BERLIN (Reuters) - Chancellor Angela Merkel said on Tuesday that a debt haircut for Greece was not possible so long it remains in the euro zone, adding that Germany wanted a quick conclusion of a bailout review.
Merkel spoke after meeting IMF chief Christine Lagarde. The IMF has fought shy of participating in the bailout without a firm promise of debt relief for Greece from the EU.
Germany, while keen for the IMF to take part, has said relief cannot be discussed until Athens has demonstrated compliance with the terms of the bailout.
“It is not a demand of the federal government to have no debt haircut but rather in our opinion this is legally not possible in the euro zone,” Merkel told reporters in Berlin after meeting International Monetary Fund head Christine Lagarde and other global economic leaders.
“The German position is that the IMF takes part in an agreement ... We want a quick conclusion of these talks,” Merkel added.
Prime Minister Alexis Tsipras hopes a successful review, which will unlock an estimated 5 billion euros in bailout funds, will pave the way for talks on debt relief and convince austerity-weary Greeks that their sacrifices are paying off.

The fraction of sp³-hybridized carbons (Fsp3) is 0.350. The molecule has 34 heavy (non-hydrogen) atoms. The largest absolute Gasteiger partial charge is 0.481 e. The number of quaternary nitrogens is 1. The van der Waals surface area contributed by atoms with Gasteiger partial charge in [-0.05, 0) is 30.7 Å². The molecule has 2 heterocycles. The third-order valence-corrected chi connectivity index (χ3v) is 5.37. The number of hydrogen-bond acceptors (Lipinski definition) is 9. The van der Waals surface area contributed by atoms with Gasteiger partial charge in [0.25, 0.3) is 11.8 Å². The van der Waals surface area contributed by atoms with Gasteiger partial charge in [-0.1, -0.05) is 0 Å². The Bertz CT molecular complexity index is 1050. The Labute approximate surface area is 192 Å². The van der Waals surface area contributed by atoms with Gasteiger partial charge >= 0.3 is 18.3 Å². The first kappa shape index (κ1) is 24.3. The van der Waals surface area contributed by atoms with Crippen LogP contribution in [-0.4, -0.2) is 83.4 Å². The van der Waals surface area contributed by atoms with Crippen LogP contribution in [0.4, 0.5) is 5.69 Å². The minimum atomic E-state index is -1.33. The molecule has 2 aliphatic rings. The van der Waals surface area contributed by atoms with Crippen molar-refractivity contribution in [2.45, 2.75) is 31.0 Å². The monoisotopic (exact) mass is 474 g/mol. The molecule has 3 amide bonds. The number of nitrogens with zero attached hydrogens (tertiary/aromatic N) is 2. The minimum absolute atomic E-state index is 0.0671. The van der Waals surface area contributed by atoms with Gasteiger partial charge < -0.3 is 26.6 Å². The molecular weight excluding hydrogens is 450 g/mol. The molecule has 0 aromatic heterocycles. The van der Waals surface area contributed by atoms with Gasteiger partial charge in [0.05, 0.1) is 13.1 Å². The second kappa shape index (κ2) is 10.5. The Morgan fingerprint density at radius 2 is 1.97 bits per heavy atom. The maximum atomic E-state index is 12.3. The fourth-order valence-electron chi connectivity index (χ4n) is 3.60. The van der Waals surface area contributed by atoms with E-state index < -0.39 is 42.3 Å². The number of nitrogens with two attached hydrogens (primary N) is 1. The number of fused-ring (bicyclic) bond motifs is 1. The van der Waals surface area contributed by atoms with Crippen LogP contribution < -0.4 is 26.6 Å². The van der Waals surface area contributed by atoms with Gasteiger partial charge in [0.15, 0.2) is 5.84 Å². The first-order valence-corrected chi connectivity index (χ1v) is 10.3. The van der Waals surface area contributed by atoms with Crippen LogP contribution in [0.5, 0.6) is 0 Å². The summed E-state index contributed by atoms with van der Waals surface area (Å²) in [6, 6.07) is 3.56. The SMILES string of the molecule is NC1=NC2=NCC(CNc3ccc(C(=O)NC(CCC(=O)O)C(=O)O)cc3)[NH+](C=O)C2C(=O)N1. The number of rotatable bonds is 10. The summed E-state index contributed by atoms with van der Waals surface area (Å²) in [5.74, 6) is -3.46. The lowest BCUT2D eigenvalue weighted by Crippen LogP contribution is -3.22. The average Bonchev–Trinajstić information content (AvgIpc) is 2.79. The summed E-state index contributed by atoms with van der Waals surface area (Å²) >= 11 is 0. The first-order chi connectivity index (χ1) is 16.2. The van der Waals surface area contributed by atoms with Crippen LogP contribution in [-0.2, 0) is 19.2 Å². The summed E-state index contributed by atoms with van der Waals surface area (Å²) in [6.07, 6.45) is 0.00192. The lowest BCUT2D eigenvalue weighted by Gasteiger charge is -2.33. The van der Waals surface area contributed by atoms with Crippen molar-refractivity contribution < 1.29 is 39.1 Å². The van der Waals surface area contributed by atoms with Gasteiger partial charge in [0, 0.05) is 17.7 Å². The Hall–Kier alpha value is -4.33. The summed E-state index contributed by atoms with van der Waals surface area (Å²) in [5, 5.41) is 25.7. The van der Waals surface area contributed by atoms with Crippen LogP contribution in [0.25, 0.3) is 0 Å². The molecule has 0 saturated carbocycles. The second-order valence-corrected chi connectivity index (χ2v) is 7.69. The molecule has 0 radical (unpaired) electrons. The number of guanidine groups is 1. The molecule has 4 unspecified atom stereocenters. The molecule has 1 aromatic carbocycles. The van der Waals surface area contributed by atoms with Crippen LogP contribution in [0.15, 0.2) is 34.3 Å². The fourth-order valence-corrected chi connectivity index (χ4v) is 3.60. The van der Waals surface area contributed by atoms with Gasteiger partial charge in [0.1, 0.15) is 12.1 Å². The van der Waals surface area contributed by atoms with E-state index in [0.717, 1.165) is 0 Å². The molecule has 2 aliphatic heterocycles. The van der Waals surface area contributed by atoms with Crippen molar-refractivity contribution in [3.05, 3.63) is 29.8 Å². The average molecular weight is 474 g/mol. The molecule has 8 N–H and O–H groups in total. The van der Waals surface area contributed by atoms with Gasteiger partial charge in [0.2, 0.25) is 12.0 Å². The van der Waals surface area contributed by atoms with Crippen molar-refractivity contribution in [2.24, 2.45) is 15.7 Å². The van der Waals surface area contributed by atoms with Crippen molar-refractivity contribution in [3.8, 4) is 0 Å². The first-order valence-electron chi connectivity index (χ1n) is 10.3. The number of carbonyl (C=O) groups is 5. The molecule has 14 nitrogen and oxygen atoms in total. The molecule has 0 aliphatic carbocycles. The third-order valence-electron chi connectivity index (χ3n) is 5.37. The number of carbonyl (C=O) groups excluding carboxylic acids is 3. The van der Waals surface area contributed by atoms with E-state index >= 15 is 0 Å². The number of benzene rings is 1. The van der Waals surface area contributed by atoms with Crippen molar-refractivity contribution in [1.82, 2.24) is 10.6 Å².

The 5 billion euros are needed to repay loans from the International Monetary Fund and maturing bonds to the European Central Bank, as well as unpaid domestic bills.
Greece signed up to a bailout worth up to 86 billion euros in 2015, its third international financial lifeline since 2010, which hauled it back from the brink of leaving the euro zone. So far, it has received 21.4 billion of an initial 26 billion euro tranche.
Lagarde said the IMF is “determined to continue to help” on Greece.
On Sunday, she denied that IMF staff would push Greece closer to default after the leak of a transcript in which IMF officials apparently mooted scare tactics to secure a deal.
“We are engaged, we are working together, we had a really good discussion earlier on today with the chancellor, and we are determined to continue to help,” the IMF chief said in Berlin.
Lagarde said that what was needed in Greece was “long-term sustainability, and debt sustainability for Greece is going to matter for private sector investors.
“We are clearly not where we want to be and particularly where Greece should be in order to be stable, in order to be prosperous, in order to respond to the Greek population needs,” she added.
Reporting by Joseph Nasr and Paul Carrel; Editing by Mark Heinrich
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